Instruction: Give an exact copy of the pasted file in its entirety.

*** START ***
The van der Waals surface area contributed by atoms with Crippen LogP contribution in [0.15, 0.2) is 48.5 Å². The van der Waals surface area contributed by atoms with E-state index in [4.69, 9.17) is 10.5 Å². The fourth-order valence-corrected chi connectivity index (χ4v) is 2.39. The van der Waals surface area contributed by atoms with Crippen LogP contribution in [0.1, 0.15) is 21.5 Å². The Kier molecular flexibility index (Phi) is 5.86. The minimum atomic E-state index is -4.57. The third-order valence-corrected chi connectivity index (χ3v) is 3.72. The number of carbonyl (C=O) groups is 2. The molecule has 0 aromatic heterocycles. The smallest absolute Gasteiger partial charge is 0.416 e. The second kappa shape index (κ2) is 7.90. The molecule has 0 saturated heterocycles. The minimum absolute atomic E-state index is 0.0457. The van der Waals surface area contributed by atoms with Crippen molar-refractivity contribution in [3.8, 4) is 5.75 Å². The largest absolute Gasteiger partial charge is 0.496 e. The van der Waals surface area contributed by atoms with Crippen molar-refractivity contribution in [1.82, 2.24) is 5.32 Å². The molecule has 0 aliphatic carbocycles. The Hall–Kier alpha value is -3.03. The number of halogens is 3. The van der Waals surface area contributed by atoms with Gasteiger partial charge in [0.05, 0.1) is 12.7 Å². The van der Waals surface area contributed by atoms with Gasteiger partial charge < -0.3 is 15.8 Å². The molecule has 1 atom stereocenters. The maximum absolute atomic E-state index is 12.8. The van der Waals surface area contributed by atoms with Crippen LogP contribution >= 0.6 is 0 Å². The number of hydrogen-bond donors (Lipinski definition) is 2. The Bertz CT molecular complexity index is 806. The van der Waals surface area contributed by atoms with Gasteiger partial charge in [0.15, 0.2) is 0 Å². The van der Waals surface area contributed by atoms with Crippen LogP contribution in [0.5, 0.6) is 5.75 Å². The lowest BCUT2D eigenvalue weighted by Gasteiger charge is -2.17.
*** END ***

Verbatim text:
The van der Waals surface area contributed by atoms with Crippen LogP contribution in [0.15, 0.2) is 48.5 Å². The van der Waals surface area contributed by atoms with E-state index in [4.69, 9.17) is 10.5 Å². The fourth-order valence-corrected chi connectivity index (χ4v) is 2.39. The van der Waals surface area contributed by atoms with Crippen LogP contribution in [0.1, 0.15) is 21.5 Å². The Kier molecular flexibility index (Phi) is 5.86. The minimum atomic E-state index is -4.57. The third-order valence-corrected chi connectivity index (χ3v) is 3.72. The number of carbonyl (C=O) groups is 2. The molecule has 0 aromatic heterocycles. The smallest absolute Gasteiger partial charge is 0.416 e. The second kappa shape index (κ2) is 7.90. The molecule has 0 saturated heterocycles. The minimum absolute atomic E-state index is 0.0457. The van der Waals surface area contributed by atoms with Crippen molar-refractivity contribution in [3.8, 4) is 5.75 Å². The largest absolute Gasteiger partial charge is 0.496 e. The van der Waals surface area contributed by atoms with Crippen molar-refractivity contribution in [1.82, 2.24) is 5.32 Å². The molecule has 0 aliphatic carbocycles. The Hall–Kier alpha value is -3.03. The number of halogens is 3. The van der Waals surface area contributed by atoms with Gasteiger partial charge in [0.05, 0.1) is 12.7 Å². The van der Waals surface area contributed by atoms with Gasteiger partial charge < -0.3 is 15.8 Å². The molecule has 1 atom stereocenters. The maximum absolute atomic E-state index is 12.8. The van der Waals surface area contributed by atoms with Crippen LogP contribution >= 0.6 is 0 Å². The number of hydrogen-bond donors (Lipinski definition) is 2. The Bertz CT molecular complexity index is 806. The van der Waals surface area contributed by atoms with Gasteiger partial charge in [0.15, 0.2) is 0 Å². The van der Waals surface area contributed by atoms with Crippen LogP contribution in [0.5, 0.6) is 5.75 Å². The lowest BCUT2D eigenvalue weighted by Gasteiger charge is -2.17.